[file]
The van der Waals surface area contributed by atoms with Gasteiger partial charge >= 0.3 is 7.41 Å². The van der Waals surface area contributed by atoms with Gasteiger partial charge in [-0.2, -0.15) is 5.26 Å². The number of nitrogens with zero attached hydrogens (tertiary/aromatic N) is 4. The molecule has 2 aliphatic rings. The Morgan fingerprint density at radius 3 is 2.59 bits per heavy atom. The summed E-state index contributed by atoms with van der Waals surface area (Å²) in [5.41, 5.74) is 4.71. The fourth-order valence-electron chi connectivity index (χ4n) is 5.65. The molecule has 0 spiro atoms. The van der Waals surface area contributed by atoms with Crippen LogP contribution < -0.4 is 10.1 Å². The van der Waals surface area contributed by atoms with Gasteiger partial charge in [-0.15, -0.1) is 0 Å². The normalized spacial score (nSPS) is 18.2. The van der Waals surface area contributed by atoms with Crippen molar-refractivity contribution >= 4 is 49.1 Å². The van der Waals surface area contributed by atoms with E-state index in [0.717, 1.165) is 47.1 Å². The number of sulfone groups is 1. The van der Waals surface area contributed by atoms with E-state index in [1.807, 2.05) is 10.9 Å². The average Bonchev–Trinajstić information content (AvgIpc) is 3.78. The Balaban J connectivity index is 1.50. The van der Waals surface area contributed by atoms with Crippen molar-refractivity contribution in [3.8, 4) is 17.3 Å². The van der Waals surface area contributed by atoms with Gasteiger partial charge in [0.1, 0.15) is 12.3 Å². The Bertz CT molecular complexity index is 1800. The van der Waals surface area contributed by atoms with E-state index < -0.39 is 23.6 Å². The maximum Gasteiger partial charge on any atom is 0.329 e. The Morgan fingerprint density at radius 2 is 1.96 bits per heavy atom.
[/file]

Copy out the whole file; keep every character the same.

The van der Waals surface area contributed by atoms with Gasteiger partial charge >= 0.3 is 7.41 Å². The van der Waals surface area contributed by atoms with Gasteiger partial charge in [-0.2, -0.15) is 5.26 Å². The number of nitrogens with zero attached hydrogens (tertiary/aromatic N) is 4. The molecule has 2 aliphatic rings. The Morgan fingerprint density at radius 3 is 2.59 bits per heavy atom. The summed E-state index contributed by atoms with van der Waals surface area (Å²) in [5.41, 5.74) is 4.71. The fourth-order valence-electron chi connectivity index (χ4n) is 5.65. The molecule has 0 spiro atoms. The van der Waals surface area contributed by atoms with Crippen LogP contribution < -0.4 is 10.1 Å². The van der Waals surface area contributed by atoms with Gasteiger partial charge in [-0.15, -0.1) is 0 Å². The normalized spacial score (nSPS) is 18.2. The van der Waals surface area contributed by atoms with Crippen molar-refractivity contribution >= 4 is 49.1 Å². The van der Waals surface area contributed by atoms with E-state index in [0.717, 1.165) is 47.1 Å². The number of sulfone groups is 1. The van der Waals surface area contributed by atoms with E-state index in [1.807, 2.05) is 10.9 Å². The average Bonchev–Trinajstić information content (AvgIpc) is 3.78. The Balaban J connectivity index is 1.50. The van der Waals surface area contributed by atoms with Crippen molar-refractivity contribution in [3.8, 4) is 17.3 Å². The van der Waals surface area contributed by atoms with Gasteiger partial charge in [0.1, 0.15) is 12.3 Å². The Bertz CT molecular complexity index is 1800. The van der Waals surface area contributed by atoms with E-state index < -0.39 is 23.6 Å². The maximum Gasteiger partial charge on any atom is 0.329 e. The Morgan fingerprint density at radius 2 is 1.96 bits per heavy atom.